As I mentioned in the beginning, the simplicity of reverse . sort may be deceptive. The semantics of reverse . sort and sortBy (comparing Down) differ in a subtle way, and you probably want the semantics of sortBy (comparing Down).

This is because sort and sortBy are stable sorting functions. They preserve the relative ordering of “equal” elements within the list. Often this doesn’t matter because you cannot tell equal elements apart anyway.

It starts to matter when you use comparing to sort objects by a certain feature. Here we sort the list of pairs by their first elements in descending order:

> sortBy (comparing (Down . fst)) [(1,'a'),(2,'b'),(2,'c')]

According to our criterion, the elements (2,'b') and (2,'c') are considered equal, but we can see that their ordering has been preserved.

The revese-based solution, on the other hand, reverses the order of equal elements, too:

> (reverse . sortBy (comparing fst)) [(1,'a'),(2,'b'),(2,'c')]

Sort with care!

A note on sorted lists

The original version of this article said that sort runs in \(\Theta(n \log n)\) time. @obadzz points out that this is not true: sort is implemented in such a way that it will run linearly when the list is already almost sorted in any direction. Thus I have replaced \(\Theta(n \log n)\) with \(O(n \log n)\) when talking about sort’s complexity.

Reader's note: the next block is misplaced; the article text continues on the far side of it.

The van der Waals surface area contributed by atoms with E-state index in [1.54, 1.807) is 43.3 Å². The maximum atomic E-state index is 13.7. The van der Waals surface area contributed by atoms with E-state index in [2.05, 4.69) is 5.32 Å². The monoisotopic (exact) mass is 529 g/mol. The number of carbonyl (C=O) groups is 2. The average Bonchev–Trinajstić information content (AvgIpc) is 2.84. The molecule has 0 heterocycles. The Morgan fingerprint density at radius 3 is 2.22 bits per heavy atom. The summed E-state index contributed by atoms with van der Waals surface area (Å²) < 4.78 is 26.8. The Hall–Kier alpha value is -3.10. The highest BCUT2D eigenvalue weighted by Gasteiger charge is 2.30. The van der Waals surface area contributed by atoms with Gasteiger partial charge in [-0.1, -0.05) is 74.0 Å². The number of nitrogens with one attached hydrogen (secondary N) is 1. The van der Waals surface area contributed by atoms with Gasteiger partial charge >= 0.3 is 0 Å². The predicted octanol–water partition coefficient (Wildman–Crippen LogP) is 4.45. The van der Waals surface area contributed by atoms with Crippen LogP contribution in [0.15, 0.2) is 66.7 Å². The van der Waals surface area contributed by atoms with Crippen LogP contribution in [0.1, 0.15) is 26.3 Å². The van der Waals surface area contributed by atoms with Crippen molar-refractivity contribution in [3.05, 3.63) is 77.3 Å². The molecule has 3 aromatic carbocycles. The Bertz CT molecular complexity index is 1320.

Why reverse in the benchmark?

Jens Petersen asks why in the benchmark above I’m comparing

nf (sortBy (comparing Down)) list


nf sort (reverse list)

I include sort here as a baseline, to demonstrate that sortBy (comparing Down) does not have any significant overhead comparing to a simple sort. But why have reverse there? Is that a typo?

First of all, it’s important to understand what

nf sort (reverse list)

does. It may look as if it’s measuring the time it takes to reverse and then sort a list—and why would anyone want to do such a thing?

But that’s not what’s happening. In criterion, the nf combinator takes two separate values: the function (here, sort) and its argument (here, (reverse list)). Both the function and the argument are precomputed, and what’s measured repeatedly is the time it takes to evaluate the application of the function to its argument.

The reason I measure the time it takes to sort the reversed list is to have more of an apples-to-apples comparison. If I compared

nf (sortBy (comparing Down)) list


nf sort (reverse list)

… I would be comparing the same algorithm but on the arguments on which it takes two different code paths: in one case it ends up reversing the list, in the other keeping it intact. (Counterintuitively, it looks like it’s faster for sort/sortBy to reverse the list than to keep it as-is.)

Therefore, by reversing the argument, I make sure that in all three cases (sort, sortBy, and sortOn) the input list “looks” the same as seen by the comparison function, and in all three cases the sorting algorithm needs to reverse the list.